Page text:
Luigi Di Maio and League leader Matteo Salvini were expected to announce a "government agreement" and a nominee for prime minister following negotiations over the weekend, but on Monday Mr Di Maio revealed that more work was needed on the deal and that no names would be made public.

"We are writing what will be the government program for the next five years and it's very important for us to finalise it as best as possible, so we have asked the president for a few more days to definitively close the discussion," Mr Di Maio told reporters after meeting with Mr Mattarella.

Mr Di Maio, 31, announced that the finalised deal would be put to an online vote for M5S members.

Talks between Mr Salvini and Mr Mattarella took place late on Monday at the president's office.

Italy has been in political deadlock since an inconclusive March 4 election, which was dominated by concerns over a struggling economy, the refugee crisis and illegal immigration.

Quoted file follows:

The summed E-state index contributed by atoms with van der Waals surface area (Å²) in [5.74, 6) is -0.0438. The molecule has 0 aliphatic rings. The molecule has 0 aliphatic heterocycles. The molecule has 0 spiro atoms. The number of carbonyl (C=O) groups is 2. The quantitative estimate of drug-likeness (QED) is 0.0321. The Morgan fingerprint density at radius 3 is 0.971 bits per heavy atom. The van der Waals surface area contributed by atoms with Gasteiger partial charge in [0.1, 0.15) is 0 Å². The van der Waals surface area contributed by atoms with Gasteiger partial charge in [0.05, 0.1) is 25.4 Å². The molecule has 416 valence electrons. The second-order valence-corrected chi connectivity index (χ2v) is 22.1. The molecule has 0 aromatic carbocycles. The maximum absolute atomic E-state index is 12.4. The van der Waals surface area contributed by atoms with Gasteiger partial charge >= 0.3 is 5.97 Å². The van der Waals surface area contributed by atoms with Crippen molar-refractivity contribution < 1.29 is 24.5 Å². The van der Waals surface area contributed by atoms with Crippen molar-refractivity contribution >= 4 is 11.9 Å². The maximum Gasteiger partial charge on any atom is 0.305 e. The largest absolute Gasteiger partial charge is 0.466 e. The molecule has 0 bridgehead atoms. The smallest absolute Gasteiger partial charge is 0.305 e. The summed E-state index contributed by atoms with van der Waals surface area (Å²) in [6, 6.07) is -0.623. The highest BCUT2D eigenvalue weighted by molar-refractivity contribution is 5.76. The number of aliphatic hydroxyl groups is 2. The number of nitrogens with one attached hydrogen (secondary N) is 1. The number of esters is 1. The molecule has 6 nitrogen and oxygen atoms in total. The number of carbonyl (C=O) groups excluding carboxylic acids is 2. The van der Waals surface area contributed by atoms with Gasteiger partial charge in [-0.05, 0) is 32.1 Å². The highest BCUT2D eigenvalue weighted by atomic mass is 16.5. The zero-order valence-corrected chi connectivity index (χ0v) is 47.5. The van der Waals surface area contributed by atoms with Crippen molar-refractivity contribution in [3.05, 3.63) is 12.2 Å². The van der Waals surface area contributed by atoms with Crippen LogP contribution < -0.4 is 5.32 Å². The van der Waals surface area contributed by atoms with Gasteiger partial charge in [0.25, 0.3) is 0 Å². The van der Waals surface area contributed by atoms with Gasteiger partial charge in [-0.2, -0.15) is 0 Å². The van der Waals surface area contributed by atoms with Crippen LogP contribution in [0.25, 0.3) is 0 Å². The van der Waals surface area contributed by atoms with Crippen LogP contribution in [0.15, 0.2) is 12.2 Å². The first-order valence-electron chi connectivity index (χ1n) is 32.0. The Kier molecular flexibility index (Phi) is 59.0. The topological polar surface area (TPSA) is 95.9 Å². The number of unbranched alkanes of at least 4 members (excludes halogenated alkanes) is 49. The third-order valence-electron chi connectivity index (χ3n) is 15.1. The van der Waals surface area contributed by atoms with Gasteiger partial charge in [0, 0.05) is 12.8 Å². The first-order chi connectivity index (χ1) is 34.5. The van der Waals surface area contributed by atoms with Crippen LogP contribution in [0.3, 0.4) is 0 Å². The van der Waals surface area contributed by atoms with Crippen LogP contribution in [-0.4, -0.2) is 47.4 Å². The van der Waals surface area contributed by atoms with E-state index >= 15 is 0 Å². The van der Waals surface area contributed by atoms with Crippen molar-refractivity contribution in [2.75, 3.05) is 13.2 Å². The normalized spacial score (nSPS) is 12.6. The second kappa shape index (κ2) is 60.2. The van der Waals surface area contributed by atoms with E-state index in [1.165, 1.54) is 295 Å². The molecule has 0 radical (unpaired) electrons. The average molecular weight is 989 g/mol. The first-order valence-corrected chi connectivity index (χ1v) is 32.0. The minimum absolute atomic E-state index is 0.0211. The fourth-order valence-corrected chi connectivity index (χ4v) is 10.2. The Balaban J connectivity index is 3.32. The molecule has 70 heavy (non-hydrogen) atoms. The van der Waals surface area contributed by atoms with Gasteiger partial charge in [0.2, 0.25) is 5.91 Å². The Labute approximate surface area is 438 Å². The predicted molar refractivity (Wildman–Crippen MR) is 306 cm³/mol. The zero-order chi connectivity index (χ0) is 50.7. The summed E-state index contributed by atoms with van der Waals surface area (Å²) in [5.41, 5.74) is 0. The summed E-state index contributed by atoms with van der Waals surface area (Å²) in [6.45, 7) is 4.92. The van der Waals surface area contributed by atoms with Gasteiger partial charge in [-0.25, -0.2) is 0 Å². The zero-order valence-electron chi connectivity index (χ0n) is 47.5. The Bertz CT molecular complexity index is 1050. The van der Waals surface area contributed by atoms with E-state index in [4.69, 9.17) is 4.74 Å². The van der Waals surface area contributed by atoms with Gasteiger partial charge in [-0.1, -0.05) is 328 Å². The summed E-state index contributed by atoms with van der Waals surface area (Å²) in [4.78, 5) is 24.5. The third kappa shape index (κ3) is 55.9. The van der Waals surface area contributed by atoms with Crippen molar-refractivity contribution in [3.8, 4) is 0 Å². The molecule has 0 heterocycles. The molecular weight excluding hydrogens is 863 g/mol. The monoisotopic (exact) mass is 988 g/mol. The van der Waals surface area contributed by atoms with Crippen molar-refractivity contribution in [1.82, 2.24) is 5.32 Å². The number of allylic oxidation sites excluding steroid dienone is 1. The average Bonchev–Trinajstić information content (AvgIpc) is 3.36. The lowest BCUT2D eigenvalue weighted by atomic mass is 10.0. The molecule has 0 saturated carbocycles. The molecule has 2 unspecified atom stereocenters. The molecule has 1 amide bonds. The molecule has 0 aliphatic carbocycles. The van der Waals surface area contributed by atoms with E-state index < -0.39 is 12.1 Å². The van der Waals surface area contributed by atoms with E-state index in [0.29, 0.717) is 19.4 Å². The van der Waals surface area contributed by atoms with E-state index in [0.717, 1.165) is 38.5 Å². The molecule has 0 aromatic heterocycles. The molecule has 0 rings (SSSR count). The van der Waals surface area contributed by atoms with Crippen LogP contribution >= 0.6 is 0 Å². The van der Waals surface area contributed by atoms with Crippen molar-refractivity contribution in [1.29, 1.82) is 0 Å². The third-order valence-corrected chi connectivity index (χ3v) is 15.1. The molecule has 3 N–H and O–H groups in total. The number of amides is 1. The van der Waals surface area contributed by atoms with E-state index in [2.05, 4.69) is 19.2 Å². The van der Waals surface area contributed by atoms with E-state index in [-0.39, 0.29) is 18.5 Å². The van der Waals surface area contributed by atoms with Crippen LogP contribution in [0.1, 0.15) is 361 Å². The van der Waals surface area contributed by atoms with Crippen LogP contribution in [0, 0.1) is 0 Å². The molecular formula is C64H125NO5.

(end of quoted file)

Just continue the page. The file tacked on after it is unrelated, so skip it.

The M5S and the League have been negotiating a power-sharing deal since last Wednesday, when Mr Salvini's right-wing coalition partner, former prime minister Silvio Berlusconi, gave the green light for the pair to form a government without his Forza Italia (FI) party.

According to reports, the parties have agreed on rolling back increases to the age of retirement, while the M5S is willing to follow the League's hardline anti-immigration policies.

Mr Salvini and Mr Di Maio are also willing to make compromises over their flagship policies - the League's drastic drop in taxes and the M5S's universal basic income - which look tricky to reconcile in one of the eurozone's most indebted countries.

The League and the M5S must also agree on representation from the parties in the new government.

Mr Salvini's League won 17 per cent of votes in March, but it was part of a right-wing alliance including Mr Berlusconi's FI that garnered 37 per cent of the vote.

The M5S is by far Italy's largest single party after winning nearly 33 per cent of the vote.

With AFP